Pre-adverse and adverse action requirements are some of our most frequently asked questions, in addition to disclosures and authorizations.
While adverse action letters may seem more like a burden – yet another step to take, another item to check off the “to do list” – it is actually an opportunity. When the extra step of sending a pre-adverse or adverse action letter is taken, it can help applicants clear up their records and it could truly be your last opportunity before a lawsuit.
Wait! A Lawsuit?
Unfortunately, yes. Pre-adverse and adverse action requirements are one of the top compliance requirements that trip up employers. In today’s increasingly litigious environment, lawsuits can arise when proper procedures aren’t followed.
According to Quicksius.com, “employers face the prospect of an adverse action complaint when denying employment to an individual on the basis of a background check. As an employer, if you use employment screening to assess an individual’s suitability for employment and the process turns up information that would result in your decision not to hire the candidate; there are specific rules you must follow. Broadly defined, the Fair Credit Reporting Act says any decision that is adverse to the interests of the current or prospective employee is an adverse action. Employers who use outside employment screening services are bound by FCRA regulations concerning pre-adverse and adverse action notices.”
The following is excerpted from the Federal Trade Commission site.
Before You Take an Adverse Action
Before you reject a job application, reassign or terminate an employee, deny a promotion, or take any other adverse employment action based on information in a consumer report, you must give the applicant or employee:
- a notice that includes a copy of the consumer report you relied on to make your decision; and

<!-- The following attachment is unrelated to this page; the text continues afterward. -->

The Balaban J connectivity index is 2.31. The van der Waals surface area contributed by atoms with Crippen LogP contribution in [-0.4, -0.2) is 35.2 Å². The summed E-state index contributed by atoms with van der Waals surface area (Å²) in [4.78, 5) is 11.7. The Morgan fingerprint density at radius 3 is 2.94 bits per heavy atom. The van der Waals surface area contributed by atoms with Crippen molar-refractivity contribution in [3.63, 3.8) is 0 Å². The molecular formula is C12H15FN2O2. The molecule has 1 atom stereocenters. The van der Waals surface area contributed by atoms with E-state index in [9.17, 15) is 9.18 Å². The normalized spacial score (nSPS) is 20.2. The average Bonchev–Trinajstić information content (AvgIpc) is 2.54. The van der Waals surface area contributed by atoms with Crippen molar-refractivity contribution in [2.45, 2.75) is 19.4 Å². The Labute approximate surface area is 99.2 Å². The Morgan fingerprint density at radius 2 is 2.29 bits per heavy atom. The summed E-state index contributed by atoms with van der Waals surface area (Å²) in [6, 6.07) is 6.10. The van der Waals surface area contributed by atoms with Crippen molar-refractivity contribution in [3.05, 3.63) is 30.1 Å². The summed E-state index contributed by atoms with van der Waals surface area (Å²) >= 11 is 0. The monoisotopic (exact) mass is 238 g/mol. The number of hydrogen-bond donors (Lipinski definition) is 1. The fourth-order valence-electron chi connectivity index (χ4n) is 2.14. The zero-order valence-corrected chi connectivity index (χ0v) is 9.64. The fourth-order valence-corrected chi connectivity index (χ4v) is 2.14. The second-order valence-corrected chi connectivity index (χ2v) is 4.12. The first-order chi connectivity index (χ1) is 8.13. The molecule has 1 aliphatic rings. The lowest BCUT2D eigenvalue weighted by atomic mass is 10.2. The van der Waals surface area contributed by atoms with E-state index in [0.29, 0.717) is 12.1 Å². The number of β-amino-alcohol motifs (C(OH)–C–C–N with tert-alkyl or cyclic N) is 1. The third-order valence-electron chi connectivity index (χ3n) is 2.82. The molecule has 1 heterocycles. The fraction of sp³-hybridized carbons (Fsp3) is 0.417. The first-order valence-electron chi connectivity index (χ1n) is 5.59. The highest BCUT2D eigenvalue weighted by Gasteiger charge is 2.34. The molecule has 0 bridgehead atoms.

- a copy of A Summary of Your Rights Under the Fair Credit Reporting Act, which the company that gave you the report should have given to you.
Giving the person the notice in advance gives the person the opportunity to review the report and tell you if it is correct.
After You Take an Adverse Action
If you take an adverse action based on information in a consumer report, you must give the applicant or employee a notice of that fact – orally, in writing, or electronically.
An adverse action notice tells people about their rights to see information being reported about them and to correct inaccurate information. The notice must include:
- the name, address, and phone number of the consumer reporting company that supplied the report;
- a statement that the company that supplied the report did not make the decision to take the unfavorable action and can't give specific reasons for it; and
- a notice of the person's right to dispute the accuracy or completeness of any information the consumer reporting company furnished, and to get an additional free report from the company if the person asks for it within 60 days.
To help facilitate pre-adverse and adverse action notifications, AmericanChecked includes links to send at the end of every report with pre-filled basic information. We at AmericanChecked encourage all of our clients to take a moment to review your procedures on this topic and discuss with your counsel if you have questions.